As Photoshop fails become an almost daily occurrence, what REALLY goes on in a professional retouching studio

Photography is not, and never has been, a truly representative medium. Lens distortion, light techniques and clever styling always have and continue to produce versions - often far detached from reality - of the truth.

In an age where Photoshop is both so prevalent and so often vilified, there are more and more cases of digital retouching being reined in, particularly if the ultimate use of the image is to sell a product.

But, says, most photographers, retouchers and advertisers work within the rule of law and very few alter images to deliberately deceive.


Deceptive: CoverGirl was ordered to remove an image of a model with long, dark eyelashes next to small print admitting that the image had been digitally enhanced

Most recently, CoverGirl was ordered to remove an image of a model with long, dark eyelashes next to small print admitting that the image had been digitally enhanced.

NAD director Andrea Levine told Business Insider: 'You can’t use a photograph to demonstrate how a cosmetic will look after it is applied to a woman’s face and then – in the mice type – have a disclosure that says "okay, not really."'

Many photographers and retouchers maintain, however, that problems on this scale remain rare. Fashionista spoke with several industry insiders, all of whom remained anonymous, to explain.

One said: 'With the exception of maybe wrinkles being smoothed out, nearly all the retouching I’ve seen or done is to correct or change a choice made by another creative in the process.'

Another, a health and fitness publications retoucher, told the site that she is often faced with bad plastic surgery that needs to be 'fixed.'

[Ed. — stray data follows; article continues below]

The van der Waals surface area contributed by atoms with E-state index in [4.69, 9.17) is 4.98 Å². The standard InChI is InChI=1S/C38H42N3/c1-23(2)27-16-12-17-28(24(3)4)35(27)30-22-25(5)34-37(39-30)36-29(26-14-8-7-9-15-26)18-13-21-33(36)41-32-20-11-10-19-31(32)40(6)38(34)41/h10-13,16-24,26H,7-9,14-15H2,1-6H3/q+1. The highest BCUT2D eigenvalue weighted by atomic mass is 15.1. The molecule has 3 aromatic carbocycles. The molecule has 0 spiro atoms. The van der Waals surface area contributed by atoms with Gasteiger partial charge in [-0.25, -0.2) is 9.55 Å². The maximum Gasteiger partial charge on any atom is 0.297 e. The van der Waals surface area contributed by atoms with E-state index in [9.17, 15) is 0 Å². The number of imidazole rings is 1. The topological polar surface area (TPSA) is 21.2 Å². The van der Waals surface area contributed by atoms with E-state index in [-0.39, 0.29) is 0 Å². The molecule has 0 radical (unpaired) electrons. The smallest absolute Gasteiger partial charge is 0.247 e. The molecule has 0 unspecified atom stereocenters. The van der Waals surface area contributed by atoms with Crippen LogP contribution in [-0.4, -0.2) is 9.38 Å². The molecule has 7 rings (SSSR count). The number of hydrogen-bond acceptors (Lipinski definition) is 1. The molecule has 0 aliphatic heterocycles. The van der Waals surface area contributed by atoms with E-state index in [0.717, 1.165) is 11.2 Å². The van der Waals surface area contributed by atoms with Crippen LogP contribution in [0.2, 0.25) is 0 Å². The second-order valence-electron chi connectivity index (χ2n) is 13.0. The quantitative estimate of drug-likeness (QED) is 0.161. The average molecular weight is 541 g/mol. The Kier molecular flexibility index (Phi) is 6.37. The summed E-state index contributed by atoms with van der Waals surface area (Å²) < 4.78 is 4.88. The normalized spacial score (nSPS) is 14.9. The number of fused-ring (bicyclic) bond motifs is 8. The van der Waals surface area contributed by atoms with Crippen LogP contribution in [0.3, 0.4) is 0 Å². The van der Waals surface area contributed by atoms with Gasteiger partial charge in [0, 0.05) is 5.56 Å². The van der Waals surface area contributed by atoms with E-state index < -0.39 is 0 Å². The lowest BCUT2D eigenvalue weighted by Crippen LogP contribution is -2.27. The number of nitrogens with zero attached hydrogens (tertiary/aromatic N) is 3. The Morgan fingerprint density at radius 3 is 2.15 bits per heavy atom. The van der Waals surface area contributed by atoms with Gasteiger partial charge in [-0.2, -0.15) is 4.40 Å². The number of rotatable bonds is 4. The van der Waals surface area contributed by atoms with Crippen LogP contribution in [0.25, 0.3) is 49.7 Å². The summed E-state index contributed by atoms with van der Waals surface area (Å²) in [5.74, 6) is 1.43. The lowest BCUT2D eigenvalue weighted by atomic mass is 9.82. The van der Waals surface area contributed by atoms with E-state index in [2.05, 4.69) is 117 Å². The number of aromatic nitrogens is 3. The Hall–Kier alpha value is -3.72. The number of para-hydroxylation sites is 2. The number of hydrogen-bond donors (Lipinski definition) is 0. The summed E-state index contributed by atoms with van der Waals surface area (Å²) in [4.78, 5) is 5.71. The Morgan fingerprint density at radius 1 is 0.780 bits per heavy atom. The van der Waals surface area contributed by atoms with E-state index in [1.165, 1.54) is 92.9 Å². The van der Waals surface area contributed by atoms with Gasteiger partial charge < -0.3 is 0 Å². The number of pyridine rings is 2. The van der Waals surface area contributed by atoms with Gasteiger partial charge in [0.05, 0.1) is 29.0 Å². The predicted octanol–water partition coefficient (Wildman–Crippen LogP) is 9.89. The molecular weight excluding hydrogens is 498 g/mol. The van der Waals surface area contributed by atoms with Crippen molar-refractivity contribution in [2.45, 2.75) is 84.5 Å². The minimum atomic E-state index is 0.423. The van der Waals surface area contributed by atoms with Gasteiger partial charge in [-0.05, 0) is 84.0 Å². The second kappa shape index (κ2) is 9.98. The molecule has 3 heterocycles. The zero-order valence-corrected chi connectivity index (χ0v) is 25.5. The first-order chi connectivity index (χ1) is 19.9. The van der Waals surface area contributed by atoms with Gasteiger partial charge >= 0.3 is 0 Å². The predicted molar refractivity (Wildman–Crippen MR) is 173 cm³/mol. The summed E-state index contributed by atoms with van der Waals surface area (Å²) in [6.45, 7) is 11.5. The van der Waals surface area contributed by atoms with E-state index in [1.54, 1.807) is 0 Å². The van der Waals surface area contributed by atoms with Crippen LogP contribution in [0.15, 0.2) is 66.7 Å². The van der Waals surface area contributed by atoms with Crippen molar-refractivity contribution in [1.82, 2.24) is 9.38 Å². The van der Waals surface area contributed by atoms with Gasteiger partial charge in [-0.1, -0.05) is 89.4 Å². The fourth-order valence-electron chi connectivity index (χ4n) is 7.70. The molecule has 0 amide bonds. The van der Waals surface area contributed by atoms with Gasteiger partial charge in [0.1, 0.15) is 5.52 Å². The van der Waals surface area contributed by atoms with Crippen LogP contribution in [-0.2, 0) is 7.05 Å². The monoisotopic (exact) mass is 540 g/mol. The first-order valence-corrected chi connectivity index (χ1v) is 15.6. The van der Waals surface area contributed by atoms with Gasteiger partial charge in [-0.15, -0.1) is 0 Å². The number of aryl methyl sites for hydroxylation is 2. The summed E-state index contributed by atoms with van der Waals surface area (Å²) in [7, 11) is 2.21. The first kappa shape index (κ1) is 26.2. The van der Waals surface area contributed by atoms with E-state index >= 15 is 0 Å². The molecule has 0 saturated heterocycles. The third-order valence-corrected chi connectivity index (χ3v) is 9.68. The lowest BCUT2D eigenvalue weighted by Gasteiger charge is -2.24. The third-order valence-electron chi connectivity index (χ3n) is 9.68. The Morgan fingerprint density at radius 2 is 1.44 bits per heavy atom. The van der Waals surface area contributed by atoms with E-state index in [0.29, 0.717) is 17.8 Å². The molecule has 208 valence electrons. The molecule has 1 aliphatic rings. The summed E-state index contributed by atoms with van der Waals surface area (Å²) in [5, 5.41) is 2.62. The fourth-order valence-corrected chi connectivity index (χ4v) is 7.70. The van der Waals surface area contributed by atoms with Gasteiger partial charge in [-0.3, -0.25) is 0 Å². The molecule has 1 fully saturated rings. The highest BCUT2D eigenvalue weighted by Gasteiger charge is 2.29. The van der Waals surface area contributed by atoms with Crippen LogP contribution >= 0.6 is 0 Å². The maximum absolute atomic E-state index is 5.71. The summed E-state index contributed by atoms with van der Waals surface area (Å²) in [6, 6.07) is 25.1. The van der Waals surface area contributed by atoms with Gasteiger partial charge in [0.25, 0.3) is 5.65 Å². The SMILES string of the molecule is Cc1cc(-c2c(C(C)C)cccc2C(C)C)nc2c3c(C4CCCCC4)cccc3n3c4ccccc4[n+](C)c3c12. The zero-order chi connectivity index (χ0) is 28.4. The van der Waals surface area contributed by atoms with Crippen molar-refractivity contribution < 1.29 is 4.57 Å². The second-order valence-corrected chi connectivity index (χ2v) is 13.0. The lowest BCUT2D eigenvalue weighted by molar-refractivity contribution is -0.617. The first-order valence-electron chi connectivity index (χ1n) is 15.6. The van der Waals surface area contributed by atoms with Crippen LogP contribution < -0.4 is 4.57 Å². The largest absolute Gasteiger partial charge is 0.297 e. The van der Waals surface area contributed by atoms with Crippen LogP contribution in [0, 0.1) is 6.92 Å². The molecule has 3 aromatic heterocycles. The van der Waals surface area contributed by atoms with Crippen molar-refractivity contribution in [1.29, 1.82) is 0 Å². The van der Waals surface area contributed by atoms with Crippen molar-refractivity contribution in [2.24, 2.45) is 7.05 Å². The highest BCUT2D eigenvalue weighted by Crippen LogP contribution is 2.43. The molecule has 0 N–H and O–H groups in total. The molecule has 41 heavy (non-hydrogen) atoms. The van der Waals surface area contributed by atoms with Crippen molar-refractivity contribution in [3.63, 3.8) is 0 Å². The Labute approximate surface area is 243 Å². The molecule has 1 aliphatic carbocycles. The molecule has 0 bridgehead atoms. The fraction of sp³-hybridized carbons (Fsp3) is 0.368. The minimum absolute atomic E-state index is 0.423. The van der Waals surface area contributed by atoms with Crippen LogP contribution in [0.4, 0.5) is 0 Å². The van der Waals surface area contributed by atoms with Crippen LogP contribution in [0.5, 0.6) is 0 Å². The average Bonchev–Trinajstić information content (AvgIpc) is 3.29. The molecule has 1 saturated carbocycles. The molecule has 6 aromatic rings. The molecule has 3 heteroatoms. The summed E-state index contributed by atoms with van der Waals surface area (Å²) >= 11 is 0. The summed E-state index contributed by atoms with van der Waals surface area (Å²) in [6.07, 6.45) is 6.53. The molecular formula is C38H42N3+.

Vogue Turkey

Flat chested: Stunning model Jacquelyn Jablonski appears to have had her breasts removed in post-production. While errors like this are common, insiders say changes are rarely made to bodies

She said: '[We aren’t] over-slimming. Maybe just pushing in a little bit here and there where the camera might have exaggerated a side, but there still is a camera and there still is lens distortion, so sometimes itʼs just correcting that.'

While no-one wants to be conned, consumers may have come to expect a level of 'perfection' that can only come from retouching, suggests the site. Diminishing budgets and online images are only heightening the search for photos that are beyond the quotidien.

The site says the greyest area is in beauty advertising, with one source admitting that he was made to transform an image of Rihanna into something that resembled an 'illustration' and another time worked on a book about make-up that was less about cosmetics than digital trickery.

'Many of these models really honestly do look like how they do in the pictures'

Then, there are just some with extraordinary good looks - uncommonly, but not impossibly, beautiful. 'Many of these models really honestly do look like how they do in the pictures,' one source told the site.

Perhaps most worrying is the notion that photographers perhaps do not put as much effort into shoots as they may once have done. One source told the site that photographers take a 'oh donʼt worry about that theyʼll fix it in post-[production],' stance on imperfections.

While most - if not all - photos are altered in post-production before reaching an audience, the majority of expert retouching is never even noticed.

But where photos have fallen prey to over-zealous airbrushing, there remain the worryingly ubiquitous Photoshop fails.

The sharp eyes at Photoshop Disasters, never ones to let a digital blooper slip unnoticed, have drawn attention to none other than Vogue.

On an otherwise beautifully styled shoot, an unfortunate Amber Valletta, photographed by Steven Klein, appears to have lost a leg somewhere in the eerie greenhouse.

Vogue's caption reads: 'The season's essential trench coat comes in an array of colors, like fiery red and cool violet.' It also seems to come with a gravity-defying pull as Ms Valletta leans back on one leg, mannequin-like.

Photoshop fails are spotted on an almost daily basis, with other recent victims including a hip-less Bloomingdales model and a Vogue Turkey cover shot of stunning Jacquelyn Jablonski with an overly and unflatteringly flat chest and no cleavage.

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